This question is about a tourist visa.

I was told by the visa application centre that Australia no longer issues physical visa stickers, and when one is granted a visa, it will be checked electronically.

They also advised me that the system often malfunction, and when that happen the airlines cannot check validity of such a visa.

They advised to bring the email confirmation of visa grant along, to avoid problems.

This makes me extremely nervous. Was I told the whole and accurate story?

  • 2
    Nervous about what?
    – JonathanReez
    Feb 23 '18 at 7:24
  • 1
    @JonathanReez nervous about visa holder not being able to board. Because email is not much of a proof. Feb 23 '18 at 7:52
  • 1
    A visa confirmation email for e-Visas (with barcodes) is one hell of a proof. Don't worry Feb 23 '18 at 8:10
  • A few years back I had an issue when exiting Australia simply because the IO entered the passport number incorrectly (Some confusion between 1 and I IIRC) and couldn’t find the Matching record. Having the printed confirmation can help them find the correct information and realise their error more quickly.
    – jcaron
    Feb 23 '18 at 14:27

Australia indeed doesn't issue physical visas, but registers your passport for admission in a given status. This can be checked by airport check-in staff.

On 1 September 2015, Australia ceased issuing visa labels to holders of Australian visas. Australian visas are issued and recorded electronically. All visa records are stored in a central database which enables online checking of visa details by visa holders, registered Australian organisations and airline staff. Your visa is linked to your passport or ImmiCard through its unique identification number. You and other parties need this number when checking your visa online.

Also, Timatic, the database used by check-in staff, says:

Note: Australia issues many visas electronically, including those for visitors, students, temporary business entrants and working holiday makers. There is no visa label contained in the passport, existence of an electronic visa, and therefore authority for airlines to board passengers, is verified by airlines using Australia's Advance Passenger Processing (APP) system prior to boarding and by immigration officials on arrival in Australia. Travelers are responsible to ensure that they have a visa to enter Australia.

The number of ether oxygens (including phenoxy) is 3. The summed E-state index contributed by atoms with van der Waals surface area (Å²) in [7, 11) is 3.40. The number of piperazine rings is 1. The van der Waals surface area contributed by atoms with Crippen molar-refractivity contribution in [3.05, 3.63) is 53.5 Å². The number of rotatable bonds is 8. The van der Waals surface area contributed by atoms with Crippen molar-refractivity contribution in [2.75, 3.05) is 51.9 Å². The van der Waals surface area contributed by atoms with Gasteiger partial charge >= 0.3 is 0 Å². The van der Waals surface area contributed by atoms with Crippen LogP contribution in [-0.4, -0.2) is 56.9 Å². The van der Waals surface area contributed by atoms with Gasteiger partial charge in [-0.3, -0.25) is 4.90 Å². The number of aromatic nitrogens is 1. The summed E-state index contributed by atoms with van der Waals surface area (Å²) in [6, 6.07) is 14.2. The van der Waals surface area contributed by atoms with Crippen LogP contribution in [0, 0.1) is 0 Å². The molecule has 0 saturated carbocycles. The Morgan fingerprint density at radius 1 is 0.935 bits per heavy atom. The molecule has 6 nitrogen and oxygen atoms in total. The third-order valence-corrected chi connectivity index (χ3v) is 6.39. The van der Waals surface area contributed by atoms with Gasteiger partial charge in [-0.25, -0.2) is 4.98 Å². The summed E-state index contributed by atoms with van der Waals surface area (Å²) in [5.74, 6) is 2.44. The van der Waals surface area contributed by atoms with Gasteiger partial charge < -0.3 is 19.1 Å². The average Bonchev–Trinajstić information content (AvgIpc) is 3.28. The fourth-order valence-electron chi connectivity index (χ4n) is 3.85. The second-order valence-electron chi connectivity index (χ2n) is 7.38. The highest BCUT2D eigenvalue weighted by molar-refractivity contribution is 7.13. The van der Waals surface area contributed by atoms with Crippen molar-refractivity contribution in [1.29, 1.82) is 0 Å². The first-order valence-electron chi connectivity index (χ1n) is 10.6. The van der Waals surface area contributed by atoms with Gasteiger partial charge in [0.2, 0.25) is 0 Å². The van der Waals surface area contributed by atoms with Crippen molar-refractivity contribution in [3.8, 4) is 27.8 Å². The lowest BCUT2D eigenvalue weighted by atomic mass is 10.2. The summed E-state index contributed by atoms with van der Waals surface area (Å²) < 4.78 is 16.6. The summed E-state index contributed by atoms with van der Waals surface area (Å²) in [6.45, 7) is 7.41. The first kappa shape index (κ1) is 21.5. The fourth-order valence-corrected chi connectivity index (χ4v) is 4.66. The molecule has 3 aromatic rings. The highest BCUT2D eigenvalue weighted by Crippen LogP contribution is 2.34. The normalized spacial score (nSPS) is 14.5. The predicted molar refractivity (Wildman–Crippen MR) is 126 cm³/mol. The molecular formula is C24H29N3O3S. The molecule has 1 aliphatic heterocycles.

While you may want to print the confirmation E-mail for your own comfort, you're not expected to show it to anyone.

  • And I’ll confirm this first person as I just entered Australia a week and a half ago on a US passport and electronic visa. The airline verified my visa status against my passport number when I entered the passport data on the airline’s site after buying my ticket. When I arrived at the passport control in Sydney, I stuck my passport in a machine, it printed a ticket for me to stick in another machine, and it granted me entry without having to talk to a human at all.
    – bogardpd
    Feb 23 '18 at 11:38
  • @bogardpd Yes, certain nationalities can use automated border gates at Australian airports
    – Crazydre
    Feb 23 '18 at 12:07

Australia issues e-visas. The airline will have a process in place to confirm yours. You will also get an email which you can print off if it makes you feel better.

  • It does not appear that "e-visa" is a proper terminology for those. At least it is not what they call it on their web site. There is a eVisitor visas (subclass 651), but I was not asking about these ones specifically. Feb 23 '18 at 10:15
  • 1
    Indeed,I was using a lazy generic neologism. But any non printed visa might reasonably be described as above. In this case I would check in online and register my passport details ahead of time on the airline's website if it allows that, so they have ample time to verify my visa.
    – user16259
    Feb 23 '18 at 11:05

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